NHS England has paused communications and doctor leaders paid tribute following the death of the Queen yesterday afternoon.
A letter from NHS England chief executive Amanda Pritchard said NHS England would pause ‘most proactive communications’ immediately, until after the state funeral has taken place.
Tributes were also paid by doctor leaders from around the UK.
NHS England said that ‘operational communications that are required to keep NHS services running normally’, such as some ‘limited’ publications, website updates and bulletins, will be exempt from this.
The pause will also not apply to patient communications at national, local or individual level, including communications between the NHS and patients about service provision, access or to encourage uptake for instance of the Covid vaccine, it added.
Exemptions ‘will be agreed on a case-by-case basis’, it said.
The letter also set out that NHS England’s internal communications activities will also be paused, including all-staff briefings and both in-person or virtual ‘events of any kind’.
The ‘formal communications approach’ is led by the Cabinet Office and the Royal Household to ‘enable us as a nation to remember the Queen’s life and service’, it said.
Ms Pritchard said: ‘I know I speak on behalf of the whole NHS when I say how incredibly saddened we are by the news Her Majesty the Queen has passed away.
‘The Queen dedicated her life to public service and it was our proudest moment when she awarded NHS staff the George Cross earlier this year, for their compassion and courage over the last 74 years but particularly during the pandemic.’
She added that her ‘heartfelt condolences are with the Royal Family at this time’.
Responding to the news that the Queen has died aged 96, after 70 years of service as monarch, BMA council chair Professor Philip Banfield said: ‘The BMA offers its deepest and most sincere condolences to the Royal Family on the death of Her Majesty the Queen.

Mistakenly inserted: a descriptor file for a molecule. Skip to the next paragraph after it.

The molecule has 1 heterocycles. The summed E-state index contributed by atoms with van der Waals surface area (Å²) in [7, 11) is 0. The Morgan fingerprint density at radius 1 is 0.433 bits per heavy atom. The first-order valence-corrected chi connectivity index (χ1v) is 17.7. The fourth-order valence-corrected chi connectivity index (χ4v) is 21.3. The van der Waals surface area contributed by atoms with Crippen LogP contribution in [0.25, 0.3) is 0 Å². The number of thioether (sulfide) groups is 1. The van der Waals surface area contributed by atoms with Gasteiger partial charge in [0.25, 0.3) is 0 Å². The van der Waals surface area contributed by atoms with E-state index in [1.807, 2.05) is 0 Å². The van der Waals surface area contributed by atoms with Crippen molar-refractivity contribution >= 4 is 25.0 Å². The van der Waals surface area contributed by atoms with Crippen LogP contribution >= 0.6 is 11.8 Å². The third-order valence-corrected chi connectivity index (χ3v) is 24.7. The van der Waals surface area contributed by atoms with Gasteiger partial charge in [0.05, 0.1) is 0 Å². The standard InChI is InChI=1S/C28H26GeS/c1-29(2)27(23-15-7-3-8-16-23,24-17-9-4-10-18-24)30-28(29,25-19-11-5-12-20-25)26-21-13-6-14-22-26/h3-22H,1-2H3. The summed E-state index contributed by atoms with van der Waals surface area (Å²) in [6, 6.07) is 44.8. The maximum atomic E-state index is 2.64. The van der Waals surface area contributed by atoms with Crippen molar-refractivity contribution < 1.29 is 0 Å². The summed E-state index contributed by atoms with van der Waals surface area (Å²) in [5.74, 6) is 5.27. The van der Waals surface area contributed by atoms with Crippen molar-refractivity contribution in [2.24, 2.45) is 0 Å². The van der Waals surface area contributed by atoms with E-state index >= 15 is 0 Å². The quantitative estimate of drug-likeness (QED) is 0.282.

‘Many will not have known life without Her Majesty as our Head of State and during her 70-year reign she was a dedicated public servant and much-respected figure.’
He added: ‘During her stewardship of her nation, there has been substantial social and political change around the world. Her role in this will never be forgotten.’
RCGP president Professor Dame Clare Gerada said: ‘We are very sorry to hear of the death of Her Majesty the Queen and send our deepest condolences to King Charles and the Royal Family.
‘The Queen dedicated her life to public service, and she has been the one constant in all our lives. As a GP from the Commonwealth, I, like many others, saw her as our figurehead and we will never forget her.’
Professor Gerada was awarded a damehood in the Queen’s Birthday Honours in 2020.
And MDDUS chair Professor Iain Cameron said: ‘On behalf of MDDUS, I wish to record our gratitude for Her Majesty’s unstinting contribution to public life.
‘Throughout her reign, she acknowledged the tireless work of the NHS in caring for the nation. Indeed, only last year the Queen awarded the NHS the George Cross and said it was an award for staff “past and present, across all disciplines and all four nations”.’
He added: ‘We are deeply saddened to learn of her passing and join with the nation in paying our respects.’
As previously published on our sister title Pulse
Photograph taken by Julian Calder for Governor-General of New Zealand